For Lawrence Block, I would suggest the Matthew Scudder series because he is most well known for that. I have only read the first two books and I think they start getting better at book 4 or 5. I have read a few of the Keller / Hit Man series, which is mostly connected short stories. Very, very good writing but eventually I had a problem with the "hit man" theme.

I will check for books by Damien Boyd at the book sale. It is hit or miss whether British authors will be available, but sometimes when a series has been going for a while, it will show up.

Margot Kinberg said...

I'm very happy for you, Cath, that you got such a lot of good reading done in June! I'd say that's a sign of a fine reading month. You've got some great choices here, too. I agree with Tracy, by the way, that Lawrence Block's Matthew Scudder series is excellent; I highly recommend it. And I must try some of Boyd's work!

Cath said...

Yvonne: No, I haven't made random selections from the Nick Dixon series, I started at book one and worked my way through to book five. There is a certain amount of backstory so it's best really to start with book one as I did. I think he hits his stride at book three but they're all good.

Happy July reading to you too. :-)

Cath said...

Sam: I agree that the key is to enjoy your reading. I think I've become quite good at judging what I will or will not like which is why I'm whizzing through books I find I'm enjoying so much. It didn't occur to me that becoming good at choosing books might mean I read 'more' rather than less!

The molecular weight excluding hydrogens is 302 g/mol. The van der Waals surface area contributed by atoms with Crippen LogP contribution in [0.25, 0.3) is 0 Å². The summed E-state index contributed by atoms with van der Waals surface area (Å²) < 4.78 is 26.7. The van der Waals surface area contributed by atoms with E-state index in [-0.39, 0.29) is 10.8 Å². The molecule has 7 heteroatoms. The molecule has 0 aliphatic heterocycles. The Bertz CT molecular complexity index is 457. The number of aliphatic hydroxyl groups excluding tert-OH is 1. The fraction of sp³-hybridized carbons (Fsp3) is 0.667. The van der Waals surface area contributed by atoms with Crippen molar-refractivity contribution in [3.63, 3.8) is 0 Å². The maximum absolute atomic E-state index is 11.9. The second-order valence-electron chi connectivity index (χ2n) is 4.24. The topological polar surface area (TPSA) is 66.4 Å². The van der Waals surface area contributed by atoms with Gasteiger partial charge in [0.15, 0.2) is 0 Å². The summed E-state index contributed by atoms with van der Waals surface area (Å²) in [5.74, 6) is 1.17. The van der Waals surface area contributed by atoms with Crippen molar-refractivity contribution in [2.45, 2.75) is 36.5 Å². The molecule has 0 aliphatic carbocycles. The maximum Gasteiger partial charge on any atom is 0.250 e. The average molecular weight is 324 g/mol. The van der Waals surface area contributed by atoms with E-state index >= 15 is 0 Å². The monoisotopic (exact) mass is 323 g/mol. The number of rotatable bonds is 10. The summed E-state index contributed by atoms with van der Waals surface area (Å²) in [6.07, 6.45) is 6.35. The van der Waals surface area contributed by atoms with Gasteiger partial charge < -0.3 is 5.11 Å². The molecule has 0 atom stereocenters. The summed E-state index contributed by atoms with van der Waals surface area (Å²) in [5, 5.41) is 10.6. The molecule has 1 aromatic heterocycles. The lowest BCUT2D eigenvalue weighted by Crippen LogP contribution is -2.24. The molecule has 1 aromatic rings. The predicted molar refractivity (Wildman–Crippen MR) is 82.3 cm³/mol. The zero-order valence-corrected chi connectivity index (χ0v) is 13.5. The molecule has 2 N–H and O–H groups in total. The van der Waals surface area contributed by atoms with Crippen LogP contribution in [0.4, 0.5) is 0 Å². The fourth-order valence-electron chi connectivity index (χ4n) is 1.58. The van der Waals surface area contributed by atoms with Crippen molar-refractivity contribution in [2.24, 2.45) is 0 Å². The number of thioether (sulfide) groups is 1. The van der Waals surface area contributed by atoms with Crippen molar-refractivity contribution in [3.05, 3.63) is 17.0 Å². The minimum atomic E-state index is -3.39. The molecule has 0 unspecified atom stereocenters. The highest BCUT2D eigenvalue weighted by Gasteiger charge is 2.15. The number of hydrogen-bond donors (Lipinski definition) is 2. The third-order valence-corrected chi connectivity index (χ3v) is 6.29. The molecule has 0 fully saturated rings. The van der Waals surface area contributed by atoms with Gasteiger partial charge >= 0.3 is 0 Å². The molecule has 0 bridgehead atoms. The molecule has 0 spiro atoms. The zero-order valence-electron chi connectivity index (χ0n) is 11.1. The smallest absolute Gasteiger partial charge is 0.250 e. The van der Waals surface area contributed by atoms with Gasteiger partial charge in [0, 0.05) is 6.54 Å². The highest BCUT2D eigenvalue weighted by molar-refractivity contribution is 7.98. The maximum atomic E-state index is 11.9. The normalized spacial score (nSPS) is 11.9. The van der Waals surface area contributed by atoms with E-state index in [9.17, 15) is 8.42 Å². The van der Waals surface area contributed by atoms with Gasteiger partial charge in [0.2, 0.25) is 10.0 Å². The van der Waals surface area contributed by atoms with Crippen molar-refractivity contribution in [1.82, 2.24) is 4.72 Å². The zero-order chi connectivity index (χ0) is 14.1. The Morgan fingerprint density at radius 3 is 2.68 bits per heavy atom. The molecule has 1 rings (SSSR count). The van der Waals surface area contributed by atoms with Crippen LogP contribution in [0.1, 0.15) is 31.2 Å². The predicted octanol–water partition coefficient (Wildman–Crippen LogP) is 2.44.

I had no idea how productive Blck had been in his very long career either. I will try the Matthew Scudder books as Tracy and Margot have also recommended those.

Lark said...

June was a good month of reading for you! I love when I find books that are so good I race through them...of course, then I'm always sad when they're over. ;D I'd forgotten about Boyd's Nick Dixon series. I really loved Swansong. Thanks for the reminder that more books have since come out that I now need to read.

Cath said...

Tracy: Yes, it is quite a few books in one month but, as I mentioned to Sam, I think partly it's due to becoming quite good at choosing books I'm sure I'll like.

Thank you, I'll try the Matthew Scudder series, they seem to be ones everyone likes!

Damien Boyd could be a bit obscure for you to find his books in a California book sale. That said, I wonder how Dana Stabenow came across them... that really did surprise me. Plus, I notice from how many stars she awards books that she's 'really' picky, so he should be pleased she's a fan, if he even knows.

Cath said...

Margot: Yes, I'm pretty happy with my June reading. One or two that weren't great but most had a lot to recommend them.

I will indeed try the Scudder books now that three of you have recommended them. And Boyd is worth trying but bear in mind that like a lot of authors he took several books to get into his stride. Now he's there, I think he's a fine author.

Cath said...

Lark: It's so nice to find books so good you can't put them down and I know that's what accounted for a high number read last month.

Oh yes, I remember you read Swansong because of its school setting. There are thirteen books now and if you have a Kindle they're all inexpensive at the moment. You're most welcome.

CLM said...

I am always looking for new mystery series for my sister, who reads faster than I do. I have put the first Damien Boyd on hold at the library.

One of my old companies published Lawrence Block and he was very popular but I never got into that series. Just as well as one really cannot read everything!

Cath said...

Constance: It's a good series but does take a couple of books to get into its stride. You can tell your sister you know the area a little bit having been to Wells and stayed briefly with us. I know it's a little tenuous...

No, you just can't read 'everything'. It grieves me, but it is so.